FORMULATION OF EMULSIONS FROM PLANT ESSENTIAL OILS AGAINST MICROBIAL BIOFILMSHTML Full Text
FORMULATION OF EMULSIONS FROM PLANT ESSENTIAL OILS AGAINST MICROBIAL BIOFILMS
B. Anandhi, M. Subaharini, R. Abinaya and S. Ponnarmadha *
Department of Biotechnology, Bannari Amman Institute of Technology, Sathyamangalam, Erode - 638401, Tamil Nadu, India.
ABSTRACT: A biofilms are sessile aggregate mode of growth in some bacteria, fungi, protozoa, and algae which makes the microorganism tolerant to adverse environmental conditions biofilm-forming microorganism may possibly create conditions including native valve endocarditis, osteomyelitis, dental caries, middle ear infections, medical device-related infections, ocular implant infections and chronic lung infections in cystic fibrosis patients. In an attempt to control biofilm formation on the wall, the emulsion was developed and evaluated against the bacteria isolated from biofilm layers of walls. In the current study, emulsion (O/W) was developed using oil extracted from the leaves of a Cymbopogon citratus (lemongrass), Eucalyptus globules and Azadirachta indica (neem) are used, which have antiseptic, antibacterial, antiviral, antioxidants and anti-diabetic activities. The emulsions were prepared in different ratios of oil and surfactant (Tween 80 and Tween 20) and evaluated for their mechanical and thermal stability. Transparent emulsion with a mean droplet diameter of 171 nm was obtained at a 6:4 ratio (v/v) of oil and surfactant and was found to be stable. This result was obtained with an emulsification time of 30 min. The emulsions were subjected to anti-biofilm assays against the bacterial cultures using a disc diffusion method and microtitration method. The results were compared to estimate the anti-biofilm efficacy of the emulsions. Out of 10, 4 emulsions showed higher biofilm activity than the control treatment. The study concluded that the essential oils being converted to emulsion has the potential to prevent microbial biofilms. Though, further investigation of the larvicidal activity of formulated nanoemulsion will be studied to prove the efficacy of nanoemulsion.
Antibiofilm Inhibitors, Biofilm, Essential oil, Emulsion, Stability and ultrasonication
INTRODUCTION: Biofilm is a community of microorganisms attached to a solid substrate surface and submerged into the extracellular slimy matrix. Biofilm formation leads to the inefficiency of antibiotics due to their relative impermeability, variable physiological status of microorganisms, sub-populations of persistent strains, and variations of phenotypes present 1, 8.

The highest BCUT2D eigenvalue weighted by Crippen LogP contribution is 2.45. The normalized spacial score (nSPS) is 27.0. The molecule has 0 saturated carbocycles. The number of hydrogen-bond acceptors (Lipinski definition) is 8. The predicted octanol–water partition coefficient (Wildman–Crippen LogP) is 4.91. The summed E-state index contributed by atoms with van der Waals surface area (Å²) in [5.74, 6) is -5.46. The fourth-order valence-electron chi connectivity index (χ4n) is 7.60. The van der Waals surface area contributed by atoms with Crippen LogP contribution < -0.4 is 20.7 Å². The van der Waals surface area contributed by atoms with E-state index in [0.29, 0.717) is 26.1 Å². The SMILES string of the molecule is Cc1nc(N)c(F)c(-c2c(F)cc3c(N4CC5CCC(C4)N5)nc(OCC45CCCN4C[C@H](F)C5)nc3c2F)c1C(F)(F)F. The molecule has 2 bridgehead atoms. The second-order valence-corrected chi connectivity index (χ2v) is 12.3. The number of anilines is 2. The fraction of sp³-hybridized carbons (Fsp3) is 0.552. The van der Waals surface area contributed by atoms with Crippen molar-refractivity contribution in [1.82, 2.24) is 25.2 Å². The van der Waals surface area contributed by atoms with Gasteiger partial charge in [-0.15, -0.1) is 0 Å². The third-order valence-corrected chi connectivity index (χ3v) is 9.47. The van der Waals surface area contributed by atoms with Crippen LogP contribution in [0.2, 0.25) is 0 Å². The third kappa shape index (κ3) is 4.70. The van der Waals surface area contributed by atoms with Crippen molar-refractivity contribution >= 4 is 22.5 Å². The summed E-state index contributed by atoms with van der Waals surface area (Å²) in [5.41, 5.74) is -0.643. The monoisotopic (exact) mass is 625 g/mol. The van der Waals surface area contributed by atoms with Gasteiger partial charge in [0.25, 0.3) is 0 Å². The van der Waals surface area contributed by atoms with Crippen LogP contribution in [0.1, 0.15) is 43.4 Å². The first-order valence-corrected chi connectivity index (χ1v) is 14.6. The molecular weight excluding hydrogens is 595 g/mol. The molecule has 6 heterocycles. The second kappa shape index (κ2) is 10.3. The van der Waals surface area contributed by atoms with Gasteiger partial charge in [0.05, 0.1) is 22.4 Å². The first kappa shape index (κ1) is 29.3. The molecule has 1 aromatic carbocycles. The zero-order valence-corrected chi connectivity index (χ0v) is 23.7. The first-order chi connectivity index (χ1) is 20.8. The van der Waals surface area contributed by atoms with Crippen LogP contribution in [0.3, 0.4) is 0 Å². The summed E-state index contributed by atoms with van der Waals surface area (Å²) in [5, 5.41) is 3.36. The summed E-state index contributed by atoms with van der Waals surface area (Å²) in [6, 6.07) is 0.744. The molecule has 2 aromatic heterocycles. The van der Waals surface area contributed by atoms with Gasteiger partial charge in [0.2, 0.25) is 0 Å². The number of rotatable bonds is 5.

The formation of a biofilm begins with the attachment of free-floating microorganisms to a surface 24. The growth of biofilm depends upon oxygen supply. Some harmful effects of biofilm include the deterioration of dental surfaces, contamination of surfaces in the food processing industry, and the deterioration of air quality in ventilation and air handling systems.
Nowadays, plant-derived substances are gaining more importance in the prevention of biofilms 8. The essential oils are volatile compounds produced as secondary metabolites extracted from plant products i.e., leaves, stems, roots, etc., are widely used in prevention and treatment of cancer, cardiovascular diseases including atherosclerosis and thrombosis. Due to the presents of phytochemicals like phenols, alkaloids, steroids, flavonoids, glycosides, they act as antibacterial, antiviral, antitumor, antioxidants and antidiabetic activities 6, 9.
In this present study, essential oils are extracted from three plants, namely, Cymbopogon citratus (lemongrass), Azadirachta indica (neem), and Eucalyptus globules (Southern blue gum). Lemongrass oil possesses antibacterial, antifungal, antiseptic, antioxidant properties 2, 25. Neem, a traditional plant abundant in India, is well known for its antibacterial, anticancer, antiviral, antifungal, insecticidal, and antidiabetic properties. In eucalyptus, a compound called 1,8-cineole plays a major role in its antibacterial activity. However, eucalyptus is widely used as a disinfectant, antiseptic, anesthetic, deodorant, insect repellent, fumigant, and in treatment for a variety of diseases, including diabetes, bronchitis, diarrhea, inflammation, leprosy, fever, flu and so on 12, 13.
The emulsion is kinetically stable that contains essential oil, water, and surfactants. Tween 20 and Tween 80, are non-ionic detergents in biochemical applications. Tween 20, due to its stability and relative nontoxicity 7. It is used as an emulsifier in a number of domestic, scientific, and pharmacological applications. Tween 80, is also used as a surfactant in soaps and cosmetics (including eye drops), or a solubilizer such as in a mouthwash. Emulsions can be prepared by two methods, high energy and low energy methods. In this study, ultrasonication (high energy method) was carried out for nanoemulsion preparation 3, 5. The advantages of using ultrasonication are that there is no radiation hazard in an ultrasonic examination, significant properties exhibited by the emulsions involves higher surface area per unit volume, robust stability, optical transparent appearance, etc. Emulsions have its applications as an overview of drug delivery, food, cosmetics, pharmaceuticals, and material synthesis 4.